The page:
Dave P:  The first piece of advice I would give you is to hire a professional that does this every day. Do not try to assemble your own team. You can’t run your business if you’re trying to do that. I had trouble running my business day-to-day, and we had a pro doing it for us. I would tell them to make sure you’re ready for this. It’s a good deal for your employees, and you have to sell it to them to make sure they understand it. It works for me. I can’t speak for everybody else, but the biggest piece of advice would be work with pros because it’s complicated.

Dave:     We’d love to have you back on after maybe two years, three years into this, just check up on you, see how it’s going, and knowing how you guys operate, I think it’ll be a huge success.

Dave P:  Yeah, that, I’d be happy to, unless things to really well, then you’re not going to find me.

Dave:     You’ll be down in Florida, and-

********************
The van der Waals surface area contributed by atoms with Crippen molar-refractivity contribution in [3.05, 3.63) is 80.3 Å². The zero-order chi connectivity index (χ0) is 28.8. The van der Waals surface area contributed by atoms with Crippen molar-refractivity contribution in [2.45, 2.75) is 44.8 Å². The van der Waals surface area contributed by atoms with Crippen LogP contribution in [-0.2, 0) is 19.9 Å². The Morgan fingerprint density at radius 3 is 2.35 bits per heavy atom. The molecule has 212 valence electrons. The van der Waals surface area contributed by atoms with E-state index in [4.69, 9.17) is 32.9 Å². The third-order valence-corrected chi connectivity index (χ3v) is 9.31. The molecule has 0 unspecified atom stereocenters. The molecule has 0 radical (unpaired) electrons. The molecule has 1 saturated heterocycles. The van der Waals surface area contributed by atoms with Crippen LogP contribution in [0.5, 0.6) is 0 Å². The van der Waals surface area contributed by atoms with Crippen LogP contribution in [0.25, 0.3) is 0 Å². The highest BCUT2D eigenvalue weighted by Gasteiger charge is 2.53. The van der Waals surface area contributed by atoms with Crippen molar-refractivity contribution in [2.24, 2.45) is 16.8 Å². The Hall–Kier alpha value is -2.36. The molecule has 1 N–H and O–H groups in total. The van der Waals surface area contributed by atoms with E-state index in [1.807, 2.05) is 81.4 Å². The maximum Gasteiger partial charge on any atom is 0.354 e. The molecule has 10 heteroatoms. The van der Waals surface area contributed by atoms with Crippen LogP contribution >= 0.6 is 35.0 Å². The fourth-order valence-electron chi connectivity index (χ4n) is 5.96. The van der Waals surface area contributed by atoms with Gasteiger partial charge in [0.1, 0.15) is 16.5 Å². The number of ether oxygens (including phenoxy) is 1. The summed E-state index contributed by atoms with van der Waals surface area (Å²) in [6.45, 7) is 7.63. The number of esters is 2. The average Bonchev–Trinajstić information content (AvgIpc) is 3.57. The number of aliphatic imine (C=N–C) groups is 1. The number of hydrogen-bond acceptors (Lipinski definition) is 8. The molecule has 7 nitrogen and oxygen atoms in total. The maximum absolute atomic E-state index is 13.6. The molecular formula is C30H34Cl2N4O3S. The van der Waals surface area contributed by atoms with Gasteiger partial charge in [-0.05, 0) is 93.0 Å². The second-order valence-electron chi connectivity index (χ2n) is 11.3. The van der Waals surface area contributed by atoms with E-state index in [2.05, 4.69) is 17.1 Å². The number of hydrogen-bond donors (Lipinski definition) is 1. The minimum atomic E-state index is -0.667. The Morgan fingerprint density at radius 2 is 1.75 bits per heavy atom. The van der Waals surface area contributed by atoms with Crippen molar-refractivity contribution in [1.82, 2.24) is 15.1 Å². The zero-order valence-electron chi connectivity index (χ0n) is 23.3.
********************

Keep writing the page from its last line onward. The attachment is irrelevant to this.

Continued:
Dave P:  Around Florida or-

Dave: … you’ll be down a single-digit handicap, and we’re never playing unless we’re on the same team.

Dave P:  Florida or California. My son lives out in LA, so we go out there and visit quite a bit.

Dave:     There you go. Our guest today has been Dave Phillips, president and CEO of Architectural Systems Incorporated, also known as ASI. Thanks again for joining us on unsuitable today, Dave.

Dave P:  Thank you.

Dave:     It’s been really great listening to your story and hearing the reasons behind your decision to pursue an ESOP. Listeners, you probably have a lot of the ESOP-related questions. This is your chance to send them into us at podcast@reacpa.com.

Next week, we will have Tim McDaniel, Rea’s own succession plan expert, back on the podcast to answer your questions and to discuss the ins and outs behind an ESOP feasibility study. Don’t forget to subscribe to unsuitable on iTunes today to make sure you don’t miss the valuable second half session of our ESOP conversation. Until next time, I’m Dave Cain, encouraging you to loosen up your tie and think outside the box.

Disclaimer:  The views expressed on unsuitable on Rea Radio are our own and do not necessarily reflect the views of Rea & Associates. The podcast is for informational and educational purposes only and is not intended to replace the professional advice you would receive elsewhere. Consult with a trusted advisor about your unique situation so they can expertly guide you to the best solution for your specific circumstance.